A Henan court will hear the case of a man who was allegedly sent to a psychiatric hospital for treatment of a “sexual preference disorder.” He is asking the hospital to apologise and award compensation of RMB 10,000 (HK$11,626) for restricting his freedoms.

According to state-funded publication The Paper, the man, using the pseudonym Yu Hu, was sent to a psychiatric hospital to undergo “forcible healthcare” for 19 days. The court case begins on Wednesday.

Photo: RFA.

After Yu decided to file for divorce from his wife, he was sent to a  hospital in Zhumadian city against his will by some of his family members in October 2015.

“I tried to explain that I didn’t have a mental illness and asked to leave the hospital, but I was refused. The hospital used the name of a ‘sexual preference disorder’ to treat me forcibly, and the medical staff often forced me to take medication and gave me injections,” he told The Paper.

He said that the forced treatment was very damaging to him: “The hospital locked me up, tied me up, and fed me medication, just because I’m gay.”

Yu was released from the hospital after his friends called the police.

A staff member at the hospital told The Paper in June that they were unclear about the specific case, but that they admit patients according to the law, requiring them to give their signature as consent. The hospital would not admit a patient if they were strongly expressing opposition, the staff member said.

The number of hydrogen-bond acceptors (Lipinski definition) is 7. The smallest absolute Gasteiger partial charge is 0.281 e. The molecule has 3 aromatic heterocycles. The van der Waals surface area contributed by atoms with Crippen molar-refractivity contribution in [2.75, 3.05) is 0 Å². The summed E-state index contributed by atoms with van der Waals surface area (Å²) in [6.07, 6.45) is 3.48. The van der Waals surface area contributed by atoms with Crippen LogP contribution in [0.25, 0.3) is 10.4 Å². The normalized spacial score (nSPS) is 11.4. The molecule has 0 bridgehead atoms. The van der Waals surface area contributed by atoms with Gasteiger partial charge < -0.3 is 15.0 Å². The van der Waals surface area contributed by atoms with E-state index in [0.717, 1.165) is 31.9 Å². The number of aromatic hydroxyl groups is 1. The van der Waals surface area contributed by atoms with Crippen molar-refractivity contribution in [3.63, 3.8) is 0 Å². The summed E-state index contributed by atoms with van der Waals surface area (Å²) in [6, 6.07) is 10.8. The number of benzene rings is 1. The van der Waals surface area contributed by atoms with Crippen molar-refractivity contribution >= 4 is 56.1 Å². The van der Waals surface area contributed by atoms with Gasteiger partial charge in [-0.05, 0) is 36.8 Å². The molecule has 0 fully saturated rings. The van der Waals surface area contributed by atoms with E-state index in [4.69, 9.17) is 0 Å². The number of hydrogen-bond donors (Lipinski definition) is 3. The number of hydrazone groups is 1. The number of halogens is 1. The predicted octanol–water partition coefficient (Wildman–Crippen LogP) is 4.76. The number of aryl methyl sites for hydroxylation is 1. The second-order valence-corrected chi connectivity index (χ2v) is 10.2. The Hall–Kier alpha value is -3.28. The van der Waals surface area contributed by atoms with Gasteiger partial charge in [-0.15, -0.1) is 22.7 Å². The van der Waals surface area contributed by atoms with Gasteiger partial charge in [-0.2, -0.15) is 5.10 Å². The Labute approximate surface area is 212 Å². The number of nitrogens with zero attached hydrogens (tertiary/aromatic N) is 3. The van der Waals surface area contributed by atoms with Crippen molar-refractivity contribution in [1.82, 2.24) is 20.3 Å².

Yu’s lawyer Huang Rui told US-backed Radio Free Asia that the key to the case depends on whether there is evidence to prove that Yu Hu has a mental illness. According to the law, there must be a diagnosis or assessment saying the patient is severely mentally ill and is in danger of hurting himself or others before a hospital can take forcible treatment measures, said Huang.

LGBT Rights Advocacy China group. Photo: Weibo.

A member of the LGBT Rights Advocacy China group told RFA that many hospitals and clinics still issue corrective treatment to homosexuals.

They said: “Homosexuals receiving treatment in China is actually very common. Just our organisation will receive five or six [people] asking for help, saying they were subjected to treatment.”

China’s psychiatric association dropped homosexuality from its list of psychiatric disorders in 2001.

Catherine Lai

Catherine is a Canadian journalist and photographer who lived in Beijing for almost two years, working in TV and online media. Aside from Hong Kong and mainland affairs, she is also interested in urban spaces, art and feminism. She holds a BA in Literature and Art History from the University of British Columbia.